Home>Highlight>Kean, Corrado renew calls for investigation into Murphy hiring practices

Senate Minority Leader Tom Kean. (Photo: Kevin Sanders for the New Jersey Globe)

Kean, Corrado renew calls for investigation into Murphy hiring practices

By Nikita Biryukov, October 14 2018 8:08 pm

Republican Sens. Tom Kean and Kristin Corrado renewed calls for an investigation into the hiring practices of Gov. Phil Murphy’s administration after Katie Brennan, chief of staff at the New Jersey Housing and Mortgage Finance Agency and a former Murphy campaign aid, publicly accused former Schools Development Authority chief of sexually assaulting her.

The two senators also called for the legislature to review the state’s civil and criminal sexual assault statutes.

“The sexual assault alleged by Ms. Brennan was just the beginning of a story that is both heartbreaking and all too common among the victims of sex crimes,” said Kean, who is Senate Minority Leader. “Despite taking every reasonable step that a person subject to such a traumatic assault could be expected to take, Ms. Brennan was unable to find justice in either a court of law or with her employer. This should serve as a call to action for the Legislature to address these issues immediately.”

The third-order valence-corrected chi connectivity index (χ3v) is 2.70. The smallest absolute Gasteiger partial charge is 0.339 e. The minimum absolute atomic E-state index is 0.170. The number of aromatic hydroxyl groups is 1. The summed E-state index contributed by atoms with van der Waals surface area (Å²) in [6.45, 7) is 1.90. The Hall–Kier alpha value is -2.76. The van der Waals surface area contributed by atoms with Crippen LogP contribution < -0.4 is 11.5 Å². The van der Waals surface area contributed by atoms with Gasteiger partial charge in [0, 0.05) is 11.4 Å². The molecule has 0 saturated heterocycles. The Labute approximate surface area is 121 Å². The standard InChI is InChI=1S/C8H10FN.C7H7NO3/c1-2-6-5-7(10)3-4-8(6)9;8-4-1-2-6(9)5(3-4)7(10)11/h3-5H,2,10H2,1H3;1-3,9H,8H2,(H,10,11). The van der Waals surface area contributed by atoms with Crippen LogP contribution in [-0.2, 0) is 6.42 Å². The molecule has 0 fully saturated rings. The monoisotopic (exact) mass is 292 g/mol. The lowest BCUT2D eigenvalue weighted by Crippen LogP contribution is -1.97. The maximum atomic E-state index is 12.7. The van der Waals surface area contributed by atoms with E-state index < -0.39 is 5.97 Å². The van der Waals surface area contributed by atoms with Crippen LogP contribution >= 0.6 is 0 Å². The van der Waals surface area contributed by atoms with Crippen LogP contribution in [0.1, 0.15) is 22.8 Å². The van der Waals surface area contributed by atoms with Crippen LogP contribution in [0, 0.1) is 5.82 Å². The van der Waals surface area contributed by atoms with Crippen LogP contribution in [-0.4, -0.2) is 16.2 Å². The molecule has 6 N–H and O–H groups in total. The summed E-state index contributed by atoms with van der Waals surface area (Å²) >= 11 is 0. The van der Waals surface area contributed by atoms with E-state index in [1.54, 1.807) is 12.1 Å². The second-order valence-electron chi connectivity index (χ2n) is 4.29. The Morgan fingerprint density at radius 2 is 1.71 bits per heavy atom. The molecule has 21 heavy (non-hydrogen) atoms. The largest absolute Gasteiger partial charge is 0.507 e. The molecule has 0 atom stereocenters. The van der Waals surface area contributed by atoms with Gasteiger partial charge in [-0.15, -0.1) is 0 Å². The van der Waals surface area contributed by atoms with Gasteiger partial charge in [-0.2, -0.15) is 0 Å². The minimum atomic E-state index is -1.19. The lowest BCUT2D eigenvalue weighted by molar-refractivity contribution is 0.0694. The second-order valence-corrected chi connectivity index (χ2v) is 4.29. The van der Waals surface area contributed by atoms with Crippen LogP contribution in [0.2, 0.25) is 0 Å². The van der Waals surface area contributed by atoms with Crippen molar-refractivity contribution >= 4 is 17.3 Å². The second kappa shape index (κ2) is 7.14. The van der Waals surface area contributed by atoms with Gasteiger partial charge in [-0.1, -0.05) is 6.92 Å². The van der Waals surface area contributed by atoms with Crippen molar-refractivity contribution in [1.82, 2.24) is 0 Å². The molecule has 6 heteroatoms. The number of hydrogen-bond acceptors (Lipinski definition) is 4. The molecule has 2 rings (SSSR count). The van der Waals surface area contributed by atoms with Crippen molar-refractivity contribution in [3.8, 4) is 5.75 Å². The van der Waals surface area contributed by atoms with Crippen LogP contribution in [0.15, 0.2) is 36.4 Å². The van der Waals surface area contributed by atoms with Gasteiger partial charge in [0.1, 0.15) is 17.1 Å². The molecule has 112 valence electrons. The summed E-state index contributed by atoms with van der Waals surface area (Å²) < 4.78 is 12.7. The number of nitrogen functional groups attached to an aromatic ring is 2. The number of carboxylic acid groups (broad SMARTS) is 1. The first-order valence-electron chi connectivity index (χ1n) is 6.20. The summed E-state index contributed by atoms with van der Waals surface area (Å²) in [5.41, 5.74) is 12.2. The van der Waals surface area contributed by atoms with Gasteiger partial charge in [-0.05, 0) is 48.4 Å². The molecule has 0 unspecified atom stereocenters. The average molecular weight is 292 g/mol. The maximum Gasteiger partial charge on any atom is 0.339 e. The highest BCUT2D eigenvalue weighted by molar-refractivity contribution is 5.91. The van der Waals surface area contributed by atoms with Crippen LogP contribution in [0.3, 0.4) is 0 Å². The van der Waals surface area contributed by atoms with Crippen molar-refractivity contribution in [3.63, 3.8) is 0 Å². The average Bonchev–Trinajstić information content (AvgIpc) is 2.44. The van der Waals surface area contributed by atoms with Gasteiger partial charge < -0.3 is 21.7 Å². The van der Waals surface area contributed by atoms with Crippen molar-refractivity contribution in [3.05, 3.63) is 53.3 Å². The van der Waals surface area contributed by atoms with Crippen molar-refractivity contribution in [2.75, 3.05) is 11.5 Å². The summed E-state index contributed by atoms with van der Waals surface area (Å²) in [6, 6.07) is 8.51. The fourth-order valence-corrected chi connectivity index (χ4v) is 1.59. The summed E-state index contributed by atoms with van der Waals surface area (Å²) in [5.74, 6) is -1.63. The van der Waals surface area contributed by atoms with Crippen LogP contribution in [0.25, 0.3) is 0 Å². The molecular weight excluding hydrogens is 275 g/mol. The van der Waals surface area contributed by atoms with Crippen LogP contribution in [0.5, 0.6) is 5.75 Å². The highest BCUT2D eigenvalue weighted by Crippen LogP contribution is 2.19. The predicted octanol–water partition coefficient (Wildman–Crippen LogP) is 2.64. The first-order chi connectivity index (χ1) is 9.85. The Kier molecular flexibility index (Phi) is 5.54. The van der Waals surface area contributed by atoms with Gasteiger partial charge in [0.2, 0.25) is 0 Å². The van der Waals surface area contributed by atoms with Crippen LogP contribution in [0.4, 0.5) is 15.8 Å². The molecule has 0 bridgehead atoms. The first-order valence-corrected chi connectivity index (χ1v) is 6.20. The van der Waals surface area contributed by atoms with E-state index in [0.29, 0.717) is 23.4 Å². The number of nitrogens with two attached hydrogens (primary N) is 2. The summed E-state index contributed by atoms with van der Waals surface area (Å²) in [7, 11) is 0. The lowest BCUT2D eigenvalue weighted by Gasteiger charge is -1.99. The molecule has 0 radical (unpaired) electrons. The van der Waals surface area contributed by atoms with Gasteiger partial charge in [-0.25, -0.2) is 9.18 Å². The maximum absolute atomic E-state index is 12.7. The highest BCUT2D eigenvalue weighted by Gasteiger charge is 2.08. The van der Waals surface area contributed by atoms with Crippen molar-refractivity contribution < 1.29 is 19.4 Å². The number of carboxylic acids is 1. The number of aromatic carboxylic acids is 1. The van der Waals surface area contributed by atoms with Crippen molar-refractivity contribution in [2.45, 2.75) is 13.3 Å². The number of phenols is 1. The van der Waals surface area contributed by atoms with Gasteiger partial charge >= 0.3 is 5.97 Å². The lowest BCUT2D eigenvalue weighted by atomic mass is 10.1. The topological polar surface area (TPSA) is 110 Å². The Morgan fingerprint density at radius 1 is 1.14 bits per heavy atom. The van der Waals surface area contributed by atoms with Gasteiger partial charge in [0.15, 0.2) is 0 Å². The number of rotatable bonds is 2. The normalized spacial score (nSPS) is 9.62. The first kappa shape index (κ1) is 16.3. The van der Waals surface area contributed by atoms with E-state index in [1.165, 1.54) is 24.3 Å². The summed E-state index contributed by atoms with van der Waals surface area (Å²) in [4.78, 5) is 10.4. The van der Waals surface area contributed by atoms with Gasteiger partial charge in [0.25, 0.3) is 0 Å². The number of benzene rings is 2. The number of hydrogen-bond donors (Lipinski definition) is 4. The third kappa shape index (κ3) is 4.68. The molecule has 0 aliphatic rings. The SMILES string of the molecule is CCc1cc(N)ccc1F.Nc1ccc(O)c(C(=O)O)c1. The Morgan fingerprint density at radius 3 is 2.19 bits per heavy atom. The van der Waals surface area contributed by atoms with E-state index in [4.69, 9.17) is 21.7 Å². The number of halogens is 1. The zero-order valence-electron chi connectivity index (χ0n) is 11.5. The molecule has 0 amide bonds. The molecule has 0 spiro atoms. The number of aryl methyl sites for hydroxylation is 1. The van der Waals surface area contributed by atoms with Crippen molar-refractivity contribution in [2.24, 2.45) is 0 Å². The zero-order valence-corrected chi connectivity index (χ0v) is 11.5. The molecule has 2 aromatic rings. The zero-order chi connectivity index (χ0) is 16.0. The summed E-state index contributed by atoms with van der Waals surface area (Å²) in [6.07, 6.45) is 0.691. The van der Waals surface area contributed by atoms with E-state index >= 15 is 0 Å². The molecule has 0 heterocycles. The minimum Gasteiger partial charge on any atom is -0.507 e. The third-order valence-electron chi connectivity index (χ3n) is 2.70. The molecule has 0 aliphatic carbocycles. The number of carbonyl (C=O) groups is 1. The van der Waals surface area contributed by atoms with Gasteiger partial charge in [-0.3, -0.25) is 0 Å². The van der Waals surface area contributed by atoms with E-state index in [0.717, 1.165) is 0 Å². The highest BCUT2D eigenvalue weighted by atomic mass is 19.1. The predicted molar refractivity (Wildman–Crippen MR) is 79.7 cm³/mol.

State Sen. Kristin Corrado (R-Totowa) said she was concerned about the governor’s lack of action.

“This incident shows that Governor Murphy has set a standard of tolerance for sexual assaulters as long as they haven’t been charged or his top staff believe it’s acceptable to hire such people. Either way, as the Governor likes to say, ‘the buck stops’ with him,” said Corrado.  “A criminal justice system, where the victim does everything right, that isn’t capable of prosecuting sexual assaults effectively is clearly broken. This administration and this state must do better in protecting the victims of sexual assault.”

Brennan said she sought a criminal case against Alvarez, but prosecutors closed the case. Statute of limitations for civil cases involving sexual assault is two years.

“After spending an entire year pursuing a criminal case before hitting a dead end, I am left with less than one year to pursue civil action,” Brennan said in a statement earlier Sunday.

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